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Page 248

Why would a sketch similar to the one on the previous page be found on the opening pages of this Bible doctrine series?







What core difference distinguishes a Christian church from a cult?







  • Gnosticism - A heresy which developed in the early Christian church that viewed the physical creation as evil and the spiritual, as good. It denied the Trinity and the two natures of Christ.
  • The entire Christian church (all Christian church denominations) confess to believe the dogmas expressed in the following three Christian creeds:

    • Apostles' Creed
    • Nicene Creed
    • Athanasian Creed

    The following paragraphs provide brief summaries of the history and content of each of these three creeds.


    Apostles' Creed
    (or Twelve Articles of the Catholic Christian Faith)

    The Apostles' Creed receives its title from being based upon the main teachings of the apostles, the gospel; the apostles did not actually write it, nor did each of the twelve apostles write one of its twelve articles, as some have falsely claimed.

    Each local congregation in the early Christian church developed brief statements of confession of faith for those joining the church to publicly confess and to which they all expressed agreement. The confessional statement of the church in Rome can be traced back to the second century. This confession provided the basic pattern for the Apostles' Creed, which was written in its present form and became established as a standard creed in the Western church by the eighth century.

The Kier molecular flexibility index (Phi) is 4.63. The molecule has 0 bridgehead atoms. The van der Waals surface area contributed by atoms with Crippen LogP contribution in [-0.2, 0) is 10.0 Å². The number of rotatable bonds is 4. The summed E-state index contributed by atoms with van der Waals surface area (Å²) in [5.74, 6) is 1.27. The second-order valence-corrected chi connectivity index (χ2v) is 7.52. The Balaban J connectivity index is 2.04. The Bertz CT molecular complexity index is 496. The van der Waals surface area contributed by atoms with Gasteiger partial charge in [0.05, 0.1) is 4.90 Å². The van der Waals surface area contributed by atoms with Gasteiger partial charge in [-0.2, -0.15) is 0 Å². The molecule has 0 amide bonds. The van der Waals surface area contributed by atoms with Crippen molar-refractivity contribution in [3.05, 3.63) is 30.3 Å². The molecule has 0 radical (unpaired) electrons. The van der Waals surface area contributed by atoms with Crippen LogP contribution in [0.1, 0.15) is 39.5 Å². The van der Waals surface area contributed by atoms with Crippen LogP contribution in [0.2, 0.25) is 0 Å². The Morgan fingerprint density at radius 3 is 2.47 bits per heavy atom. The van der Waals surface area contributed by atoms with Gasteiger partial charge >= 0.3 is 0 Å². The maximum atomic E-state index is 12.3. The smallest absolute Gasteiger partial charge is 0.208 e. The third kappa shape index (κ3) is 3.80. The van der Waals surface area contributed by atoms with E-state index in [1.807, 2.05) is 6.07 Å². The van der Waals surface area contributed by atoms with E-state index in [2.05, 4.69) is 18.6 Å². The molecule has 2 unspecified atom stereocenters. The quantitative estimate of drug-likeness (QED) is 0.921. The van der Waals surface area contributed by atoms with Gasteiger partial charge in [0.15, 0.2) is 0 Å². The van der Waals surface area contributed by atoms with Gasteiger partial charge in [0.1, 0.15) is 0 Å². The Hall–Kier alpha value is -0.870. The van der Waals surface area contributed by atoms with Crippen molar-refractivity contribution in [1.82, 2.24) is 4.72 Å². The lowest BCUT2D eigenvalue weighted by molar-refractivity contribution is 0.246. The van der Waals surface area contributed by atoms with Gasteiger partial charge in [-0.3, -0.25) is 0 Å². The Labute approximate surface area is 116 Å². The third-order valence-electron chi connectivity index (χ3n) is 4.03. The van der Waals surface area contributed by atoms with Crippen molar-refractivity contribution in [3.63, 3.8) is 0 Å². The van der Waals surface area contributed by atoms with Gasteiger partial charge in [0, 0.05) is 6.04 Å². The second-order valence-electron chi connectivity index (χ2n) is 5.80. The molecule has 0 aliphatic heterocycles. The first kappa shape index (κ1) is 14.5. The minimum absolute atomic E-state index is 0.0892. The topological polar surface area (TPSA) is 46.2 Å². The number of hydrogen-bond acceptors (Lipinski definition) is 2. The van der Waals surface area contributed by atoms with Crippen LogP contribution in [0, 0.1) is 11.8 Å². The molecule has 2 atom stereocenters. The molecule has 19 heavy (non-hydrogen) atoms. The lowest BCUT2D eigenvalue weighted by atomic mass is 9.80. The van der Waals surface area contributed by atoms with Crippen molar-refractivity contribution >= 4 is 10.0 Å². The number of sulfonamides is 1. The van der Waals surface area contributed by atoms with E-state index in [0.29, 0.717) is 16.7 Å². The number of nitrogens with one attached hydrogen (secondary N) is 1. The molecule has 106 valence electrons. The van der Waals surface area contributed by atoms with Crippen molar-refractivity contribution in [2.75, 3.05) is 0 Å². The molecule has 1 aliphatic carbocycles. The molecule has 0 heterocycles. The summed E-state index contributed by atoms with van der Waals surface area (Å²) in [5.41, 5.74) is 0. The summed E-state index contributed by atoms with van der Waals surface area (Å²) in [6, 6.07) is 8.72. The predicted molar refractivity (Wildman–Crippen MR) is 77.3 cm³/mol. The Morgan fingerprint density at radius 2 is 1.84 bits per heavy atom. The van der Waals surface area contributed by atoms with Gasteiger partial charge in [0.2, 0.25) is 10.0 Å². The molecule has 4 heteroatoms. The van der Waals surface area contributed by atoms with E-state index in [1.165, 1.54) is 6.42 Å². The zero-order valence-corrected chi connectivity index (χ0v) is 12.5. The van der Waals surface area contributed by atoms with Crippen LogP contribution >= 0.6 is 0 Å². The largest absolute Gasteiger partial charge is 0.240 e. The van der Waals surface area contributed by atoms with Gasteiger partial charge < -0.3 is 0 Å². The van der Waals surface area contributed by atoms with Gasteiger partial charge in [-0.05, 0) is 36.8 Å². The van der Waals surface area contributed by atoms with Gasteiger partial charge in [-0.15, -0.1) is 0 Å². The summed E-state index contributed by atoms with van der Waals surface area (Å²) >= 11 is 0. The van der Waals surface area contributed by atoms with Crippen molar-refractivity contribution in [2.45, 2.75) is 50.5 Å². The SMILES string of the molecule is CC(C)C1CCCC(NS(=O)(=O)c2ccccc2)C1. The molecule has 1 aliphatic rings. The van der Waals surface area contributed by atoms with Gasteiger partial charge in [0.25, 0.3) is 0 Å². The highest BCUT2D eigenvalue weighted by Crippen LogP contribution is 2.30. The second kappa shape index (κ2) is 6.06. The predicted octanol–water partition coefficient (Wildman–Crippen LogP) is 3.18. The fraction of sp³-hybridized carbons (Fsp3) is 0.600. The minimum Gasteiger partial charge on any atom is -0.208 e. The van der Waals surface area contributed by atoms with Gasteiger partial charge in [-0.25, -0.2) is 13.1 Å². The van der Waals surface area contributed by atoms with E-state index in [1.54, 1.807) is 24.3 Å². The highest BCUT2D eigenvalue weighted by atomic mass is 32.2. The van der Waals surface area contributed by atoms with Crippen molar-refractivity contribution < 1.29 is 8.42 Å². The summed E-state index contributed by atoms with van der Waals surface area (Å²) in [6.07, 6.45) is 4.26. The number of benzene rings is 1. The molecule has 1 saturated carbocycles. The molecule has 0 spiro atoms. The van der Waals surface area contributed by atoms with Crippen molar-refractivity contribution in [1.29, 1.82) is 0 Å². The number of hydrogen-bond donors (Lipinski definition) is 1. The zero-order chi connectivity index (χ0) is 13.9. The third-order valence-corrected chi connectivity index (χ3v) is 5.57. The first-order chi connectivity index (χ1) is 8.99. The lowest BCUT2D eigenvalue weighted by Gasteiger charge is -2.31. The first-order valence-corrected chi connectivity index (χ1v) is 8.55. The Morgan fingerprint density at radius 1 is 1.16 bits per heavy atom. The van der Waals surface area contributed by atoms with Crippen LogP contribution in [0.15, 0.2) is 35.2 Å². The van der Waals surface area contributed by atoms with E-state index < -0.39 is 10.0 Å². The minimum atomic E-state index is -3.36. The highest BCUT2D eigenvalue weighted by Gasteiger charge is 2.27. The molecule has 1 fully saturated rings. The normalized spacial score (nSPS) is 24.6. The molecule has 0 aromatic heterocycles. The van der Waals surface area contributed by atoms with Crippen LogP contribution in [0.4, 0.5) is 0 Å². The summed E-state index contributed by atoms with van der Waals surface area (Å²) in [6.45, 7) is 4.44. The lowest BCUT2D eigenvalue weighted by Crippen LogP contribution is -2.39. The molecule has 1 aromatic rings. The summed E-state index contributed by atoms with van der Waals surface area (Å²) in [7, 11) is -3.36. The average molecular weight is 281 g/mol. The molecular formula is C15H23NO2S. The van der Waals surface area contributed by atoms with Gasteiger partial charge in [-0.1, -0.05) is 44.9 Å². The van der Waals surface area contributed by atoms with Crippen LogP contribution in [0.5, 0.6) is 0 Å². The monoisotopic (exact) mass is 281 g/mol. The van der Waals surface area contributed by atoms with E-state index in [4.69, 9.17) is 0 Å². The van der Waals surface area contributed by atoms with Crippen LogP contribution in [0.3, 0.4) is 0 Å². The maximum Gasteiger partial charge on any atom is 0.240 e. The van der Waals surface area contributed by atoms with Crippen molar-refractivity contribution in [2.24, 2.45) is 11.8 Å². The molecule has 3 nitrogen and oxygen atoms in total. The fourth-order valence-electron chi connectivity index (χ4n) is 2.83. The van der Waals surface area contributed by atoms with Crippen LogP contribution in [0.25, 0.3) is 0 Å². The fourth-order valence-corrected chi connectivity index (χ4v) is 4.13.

The Apostles' Creed presents a compact but extensive statement of the dogmas, the essential truths, of the Christian faith. It was written against the error of Gnosticism which denied God as the almighty Father and Christ as His only Son. The creed's statements of scriptural truth on these matters are very clear.

    The Apostles' Creed is divided into twelve brief creedal statements or articles. Article One speaks of God the Father and His creation; Articles Two through Seven, of God the Son and nine steps in His states of humiliation and exaltation; and Articles Eight through Twelve, of the Holy Spirit and His applying work.

    The term "catholic" in the creed means "universal or worldwide." It refers to the one, holy, worldwide church of true believers in the Christian faith. It does not mean the "Roman Catholic Church" denomination.

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